In 2006, Google CEO Dr. Eric Schmidt joined Apple's board of directors. Google and Apple collaborated on the iPhone's mapping services, and a year later, Schmidt joined Jobs on stage during the iPhone's introduction at Macworld Expo. The two men were all smiles and compliments, and the venture looked bright.
After the iPhone's release in the US, both companies went about their business, both collaboratively and independently. While Apple worked on solidifying a foothold in the global smartphone market, Google continued development on Android and the Chrome OS -- both competitors to Apple's iPhone and OS X. Eventually, the divergent interests of Apple and Google came to a head, and Dr. Schmidt resigned from his position on Apple's board due to "...conflicts of interest."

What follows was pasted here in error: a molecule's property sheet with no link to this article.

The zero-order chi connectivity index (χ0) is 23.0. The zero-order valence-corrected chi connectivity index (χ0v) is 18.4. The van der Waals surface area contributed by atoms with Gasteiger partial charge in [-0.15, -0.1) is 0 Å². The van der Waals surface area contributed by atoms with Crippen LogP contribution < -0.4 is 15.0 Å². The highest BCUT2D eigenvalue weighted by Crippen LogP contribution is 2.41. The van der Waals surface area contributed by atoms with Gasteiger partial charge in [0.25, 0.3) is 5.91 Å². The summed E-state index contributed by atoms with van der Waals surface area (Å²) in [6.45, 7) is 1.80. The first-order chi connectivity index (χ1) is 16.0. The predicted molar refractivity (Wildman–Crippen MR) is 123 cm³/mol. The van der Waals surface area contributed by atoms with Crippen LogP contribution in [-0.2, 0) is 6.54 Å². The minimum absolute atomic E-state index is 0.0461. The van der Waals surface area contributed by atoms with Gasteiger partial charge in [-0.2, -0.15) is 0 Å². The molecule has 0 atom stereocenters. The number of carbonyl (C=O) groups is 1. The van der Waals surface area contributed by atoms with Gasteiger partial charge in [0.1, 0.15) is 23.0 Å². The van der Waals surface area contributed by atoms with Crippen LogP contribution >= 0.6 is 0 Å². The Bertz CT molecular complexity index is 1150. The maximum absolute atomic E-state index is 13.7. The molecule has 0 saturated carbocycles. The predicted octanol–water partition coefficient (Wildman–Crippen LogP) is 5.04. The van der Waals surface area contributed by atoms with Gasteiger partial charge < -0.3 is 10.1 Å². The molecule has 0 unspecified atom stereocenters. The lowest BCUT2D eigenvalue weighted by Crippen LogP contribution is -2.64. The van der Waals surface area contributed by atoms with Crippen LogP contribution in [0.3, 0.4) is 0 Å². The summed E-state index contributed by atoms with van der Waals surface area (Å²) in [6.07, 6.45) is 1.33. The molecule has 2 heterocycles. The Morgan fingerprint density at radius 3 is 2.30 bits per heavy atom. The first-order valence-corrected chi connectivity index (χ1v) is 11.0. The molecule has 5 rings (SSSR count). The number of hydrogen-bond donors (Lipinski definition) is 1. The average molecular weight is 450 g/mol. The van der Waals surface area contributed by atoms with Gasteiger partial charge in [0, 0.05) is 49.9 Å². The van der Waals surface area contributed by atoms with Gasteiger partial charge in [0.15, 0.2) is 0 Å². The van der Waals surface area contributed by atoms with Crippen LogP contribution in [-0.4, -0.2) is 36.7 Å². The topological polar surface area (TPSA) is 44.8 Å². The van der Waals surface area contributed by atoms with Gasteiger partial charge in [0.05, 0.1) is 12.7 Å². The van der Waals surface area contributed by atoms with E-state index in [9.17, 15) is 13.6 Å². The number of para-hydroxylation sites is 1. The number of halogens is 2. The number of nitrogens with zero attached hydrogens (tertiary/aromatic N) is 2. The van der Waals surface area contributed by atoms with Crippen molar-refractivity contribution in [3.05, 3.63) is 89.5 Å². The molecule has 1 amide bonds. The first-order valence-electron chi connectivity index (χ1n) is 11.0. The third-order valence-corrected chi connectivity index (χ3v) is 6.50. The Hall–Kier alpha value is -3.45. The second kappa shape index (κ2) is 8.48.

Today, The New York Times points out, the chasm between these two men and their companies is deep and personal. At a recent town hall-style employee meeting, Jobs had harsh words for his former collaborator:
"We did not enter the search business. They entered the phone business. Make no mistake: they want to kill the iPhone. We won't let them."